The U.S. Supreme Court will take up a dispute between New York and New Jersey over the future of a port watchdog agency that was created 70 years ago to combat organized crime.

On Tuesday, the court granted both states’ joint motion to decide whether New Jersey can withdraw from the Waterfront Commission of New York Harbor, a watchdog agency established in 1953 through an interstate agreement approved by Congress. The court earlier this year temporarily halted New Jersey’s plans to exit the commission.

“Governor Murphy is pleased that the U.S. Supreme Court has decided to hear the case regarding the Waterfront Commission in an expeditious manner, with briefs being filed this summer and fall,” Murphy spokesman Bailey Lawrence said in a statement. “He remains confident that when the case is fully considered and decided, New Jersey’s right to withdraw from the Commission will be vindicated, and New Jersey will be able to reclaim authority over its ports with a regulatory structure more suited for the 21st century.”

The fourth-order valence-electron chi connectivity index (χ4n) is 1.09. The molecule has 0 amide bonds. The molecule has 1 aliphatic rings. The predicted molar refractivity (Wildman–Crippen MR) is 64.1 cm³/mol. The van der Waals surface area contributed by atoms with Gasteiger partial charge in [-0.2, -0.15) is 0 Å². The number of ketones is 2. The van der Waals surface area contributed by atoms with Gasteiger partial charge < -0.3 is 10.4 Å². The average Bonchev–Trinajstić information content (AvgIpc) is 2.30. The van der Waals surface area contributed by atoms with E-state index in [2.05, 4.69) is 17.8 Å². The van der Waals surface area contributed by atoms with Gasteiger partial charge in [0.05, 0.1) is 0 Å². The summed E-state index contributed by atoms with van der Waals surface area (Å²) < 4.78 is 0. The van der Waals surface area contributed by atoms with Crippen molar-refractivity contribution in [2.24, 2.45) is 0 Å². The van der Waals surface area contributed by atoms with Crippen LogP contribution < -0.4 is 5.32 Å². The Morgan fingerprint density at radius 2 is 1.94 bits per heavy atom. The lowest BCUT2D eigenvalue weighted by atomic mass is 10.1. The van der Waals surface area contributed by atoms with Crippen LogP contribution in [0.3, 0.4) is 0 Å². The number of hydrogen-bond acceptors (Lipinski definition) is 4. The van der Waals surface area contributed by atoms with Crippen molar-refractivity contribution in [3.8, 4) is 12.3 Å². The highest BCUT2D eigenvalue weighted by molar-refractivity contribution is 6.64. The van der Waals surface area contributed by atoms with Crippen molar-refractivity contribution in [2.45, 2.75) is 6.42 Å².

Gov. Kathy Hochul’s office didn't immediately respond to a request for comment.

Morgan Rubin, spokesperson for the New York Attorney General’s Office, said in a statement, "We are pleased that the United States Supreme Court will hear this case, and we look forward to presenting our arguments to the Court in the coming months.”

New Jersey lawmakers voted in 2018 to withdraw from the waterfront commission because they said the watchdog agency had over-regulated the ports and hampered economic growth. This March, New Jersey was about to dissolve the commission and hand enforcement duties to the State Police when New York sued, arguing the state couldn’t unilaterally walk away from the bi-state compact.

Earlier New York Attorney General Letitia James said allowing New Jersey to withdraw would cause “immediate and irreparable harm to New York” and lead to increased crime, higher prices on goods and racial inequities in who is hired at the ports.

New Jersey officials say about 90% of the region’s port activity happens in their state and they should be able to decide who can police their ports.

The Supreme Court set deadlines through November for both states to file their motions.

This story has been updated to include comment from the New York Attorney General's Office.